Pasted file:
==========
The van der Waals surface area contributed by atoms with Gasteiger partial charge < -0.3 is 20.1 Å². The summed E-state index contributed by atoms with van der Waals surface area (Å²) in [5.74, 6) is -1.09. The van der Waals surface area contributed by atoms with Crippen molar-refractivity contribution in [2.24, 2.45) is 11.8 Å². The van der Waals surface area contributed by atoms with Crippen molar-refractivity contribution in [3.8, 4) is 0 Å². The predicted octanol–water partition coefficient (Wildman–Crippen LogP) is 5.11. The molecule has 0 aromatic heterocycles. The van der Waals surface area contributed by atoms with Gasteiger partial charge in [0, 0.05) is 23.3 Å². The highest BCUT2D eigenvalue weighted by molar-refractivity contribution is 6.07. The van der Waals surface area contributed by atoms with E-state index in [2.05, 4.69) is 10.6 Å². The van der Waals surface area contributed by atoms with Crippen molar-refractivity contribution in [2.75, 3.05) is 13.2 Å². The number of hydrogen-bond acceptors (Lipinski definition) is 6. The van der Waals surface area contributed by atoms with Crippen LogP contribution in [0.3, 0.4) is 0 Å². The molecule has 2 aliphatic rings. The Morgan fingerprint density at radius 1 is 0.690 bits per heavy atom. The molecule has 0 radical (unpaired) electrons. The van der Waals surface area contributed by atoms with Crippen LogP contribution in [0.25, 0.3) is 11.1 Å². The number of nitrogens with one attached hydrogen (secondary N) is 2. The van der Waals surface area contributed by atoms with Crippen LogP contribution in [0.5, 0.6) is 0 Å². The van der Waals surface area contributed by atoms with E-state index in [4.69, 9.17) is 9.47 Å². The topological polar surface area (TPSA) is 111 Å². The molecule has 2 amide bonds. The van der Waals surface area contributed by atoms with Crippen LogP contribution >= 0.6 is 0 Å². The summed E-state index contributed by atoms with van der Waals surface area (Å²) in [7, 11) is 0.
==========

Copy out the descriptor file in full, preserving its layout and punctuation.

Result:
The van der Waals surface area contributed by atoms with Gasteiger partial charge < -0.3 is 20.1 Å². The summed E-state index contributed by atoms with van der Waals surface area (Å²) in [5.74, 6) is -1.09. The van der Waals surface area contributed by atoms with Crippen molar-refractivity contribution in [2.24, 2.45) is 11.8 Å². The van der Waals surface area contributed by atoms with Crippen molar-refractivity contribution in [3.8, 4) is 0 Å². The predicted octanol–water partition coefficient (Wildman–Crippen LogP) is 5.11. The molecule has 0 aromatic heterocycles. The van der Waals surface area contributed by atoms with Gasteiger partial charge in [0, 0.05) is 23.3 Å². The highest BCUT2D eigenvalue weighted by molar-refractivity contribution is 6.07. The van der Waals surface area contributed by atoms with E-state index in [2.05, 4.69) is 10.6 Å². The van der Waals surface area contributed by atoms with Crippen molar-refractivity contribution in [2.75, 3.05) is 13.2 Å². The number of hydrogen-bond acceptors (Lipinski definition) is 6. The van der Waals surface area contributed by atoms with Crippen LogP contribution in [0.3, 0.4) is 0 Å². The molecule has 2 aliphatic rings. The Morgan fingerprint density at radius 1 is 0.690 bits per heavy atom. The molecule has 0 radical (unpaired) electrons. The van der Waals surface area contributed by atoms with Crippen LogP contribution in [0.25, 0.3) is 11.1 Å². The number of nitrogens with one attached hydrogen (secondary N) is 2. The van der Waals surface area contributed by atoms with Crippen LogP contribution in [0.5, 0.6) is 0 Å². The van der Waals surface area contributed by atoms with E-state index in [4.69, 9.17) is 9.47 Å². The topological polar surface area (TPSA) is 111 Å². The molecule has 2 amide bonds. The van der Waals surface area contributed by atoms with Crippen LogP contribution >= 0.6 is 0 Å². The summed E-state index contributed by atoms with van der Waals surface area (Å²) in [7, 11) is 0.